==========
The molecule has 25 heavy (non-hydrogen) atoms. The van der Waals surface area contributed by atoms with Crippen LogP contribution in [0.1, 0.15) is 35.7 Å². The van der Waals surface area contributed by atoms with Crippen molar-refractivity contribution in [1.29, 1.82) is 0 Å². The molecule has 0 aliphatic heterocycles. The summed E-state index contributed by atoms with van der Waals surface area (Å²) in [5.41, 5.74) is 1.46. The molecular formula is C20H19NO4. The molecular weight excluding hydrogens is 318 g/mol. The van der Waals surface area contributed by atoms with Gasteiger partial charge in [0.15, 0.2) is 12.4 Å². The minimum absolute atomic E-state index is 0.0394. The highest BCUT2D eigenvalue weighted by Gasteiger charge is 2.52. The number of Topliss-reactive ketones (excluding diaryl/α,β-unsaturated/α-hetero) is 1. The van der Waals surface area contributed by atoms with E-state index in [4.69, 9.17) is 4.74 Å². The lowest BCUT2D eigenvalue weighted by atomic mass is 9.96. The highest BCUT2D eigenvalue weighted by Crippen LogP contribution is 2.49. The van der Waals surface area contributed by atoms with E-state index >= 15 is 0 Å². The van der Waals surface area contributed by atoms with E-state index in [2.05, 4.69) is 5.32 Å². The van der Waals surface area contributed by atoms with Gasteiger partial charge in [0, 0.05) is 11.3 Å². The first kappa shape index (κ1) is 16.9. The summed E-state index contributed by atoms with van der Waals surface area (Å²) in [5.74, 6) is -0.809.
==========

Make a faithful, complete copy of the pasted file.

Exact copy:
The molecule has 25 heavy (non-hydrogen) atoms. The van der Waals surface area contributed by atoms with Crippen LogP contribution in [0.1, 0.15) is 35.7 Å². The van der Waals surface area contributed by atoms with Crippen molar-refractivity contribution in [1.29, 1.82) is 0 Å². The molecule has 0 aliphatic heterocycles. The summed E-state index contributed by atoms with van der Waals surface area (Å²) in [5.41, 5.74) is 1.46. The molecular formula is C20H19NO4. The molecular weight excluding hydrogens is 318 g/mol. The van der Waals surface area contributed by atoms with Gasteiger partial charge in [0.15, 0.2) is 12.4 Å². The minimum absolute atomic E-state index is 0.0394. The highest BCUT2D eigenvalue weighted by Gasteiger charge is 2.52. The number of Topliss-reactive ketones (excluding diaryl/α,β-unsaturated/α-hetero) is 1. The van der Waals surface area contributed by atoms with E-state index in [4.69, 9.17) is 4.74 Å². The lowest BCUT2D eigenvalue weighted by atomic mass is 9.96. The highest BCUT2D eigenvalue weighted by Crippen LogP contribution is 2.49. The van der Waals surface area contributed by atoms with E-state index >= 15 is 0 Å². The van der Waals surface area contributed by atoms with E-state index in [2.05, 4.69) is 5.32 Å². The van der Waals surface area contributed by atoms with Gasteiger partial charge in [0, 0.05) is 11.3 Å². The first kappa shape index (κ1) is 16.9. The summed E-state index contributed by atoms with van der Waals surface area (Å²) in [5.74, 6) is -0.809.